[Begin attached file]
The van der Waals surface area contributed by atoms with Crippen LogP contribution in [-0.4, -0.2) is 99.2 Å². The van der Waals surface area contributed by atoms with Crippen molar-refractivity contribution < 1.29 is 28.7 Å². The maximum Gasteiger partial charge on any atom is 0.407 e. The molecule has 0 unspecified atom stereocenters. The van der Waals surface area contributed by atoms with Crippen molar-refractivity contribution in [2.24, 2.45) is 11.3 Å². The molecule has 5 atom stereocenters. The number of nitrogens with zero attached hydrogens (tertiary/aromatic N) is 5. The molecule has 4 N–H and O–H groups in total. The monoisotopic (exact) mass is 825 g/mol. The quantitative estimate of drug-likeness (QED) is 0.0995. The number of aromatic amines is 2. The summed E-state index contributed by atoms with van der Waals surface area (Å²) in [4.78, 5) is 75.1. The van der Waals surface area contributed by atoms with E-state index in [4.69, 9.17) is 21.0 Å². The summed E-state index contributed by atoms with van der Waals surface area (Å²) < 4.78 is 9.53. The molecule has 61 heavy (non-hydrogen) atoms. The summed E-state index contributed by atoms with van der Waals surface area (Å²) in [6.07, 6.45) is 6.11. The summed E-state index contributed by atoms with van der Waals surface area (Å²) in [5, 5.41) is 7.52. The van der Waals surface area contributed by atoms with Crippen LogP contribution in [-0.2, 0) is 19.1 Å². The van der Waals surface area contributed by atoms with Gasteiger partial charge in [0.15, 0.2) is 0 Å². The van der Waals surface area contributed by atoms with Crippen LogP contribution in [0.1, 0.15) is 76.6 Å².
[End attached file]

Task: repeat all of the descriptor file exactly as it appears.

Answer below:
The van der Waals surface area contributed by atoms with Crippen LogP contribution in [-0.4, -0.2) is 99.2 Å². The van der Waals surface area contributed by atoms with Crippen molar-refractivity contribution < 1.29 is 28.7 Å². The maximum Gasteiger partial charge on any atom is 0.407 e. The molecule has 0 unspecified atom stereocenters. The van der Waals surface area contributed by atoms with Crippen molar-refractivity contribution in [2.24, 2.45) is 11.3 Å². The molecule has 5 atom stereocenters. The number of nitrogens with zero attached hydrogens (tertiary/aromatic N) is 5. The molecule has 4 N–H and O–H groups in total. The monoisotopic (exact) mass is 825 g/mol. The quantitative estimate of drug-likeness (QED) is 0.0995. The number of aromatic amines is 2. The summed E-state index contributed by atoms with van der Waals surface area (Å²) in [4.78, 5) is 75.1. The van der Waals surface area contributed by atoms with E-state index in [4.69, 9.17) is 21.0 Å². The summed E-state index contributed by atoms with van der Waals surface area (Å²) < 4.78 is 9.53. The molecule has 61 heavy (non-hydrogen) atoms. The summed E-state index contributed by atoms with van der Waals surface area (Å²) in [6.07, 6.45) is 6.11. The summed E-state index contributed by atoms with van der Waals surface area (Å²) in [5, 5.41) is 7.52. The van der Waals surface area contributed by atoms with Crippen LogP contribution in [-0.2, 0) is 19.1 Å². The van der Waals surface area contributed by atoms with Gasteiger partial charge in [0.15, 0.2) is 0 Å². The van der Waals surface area contributed by atoms with Crippen LogP contribution in [0.1, 0.15) is 76.6 Å².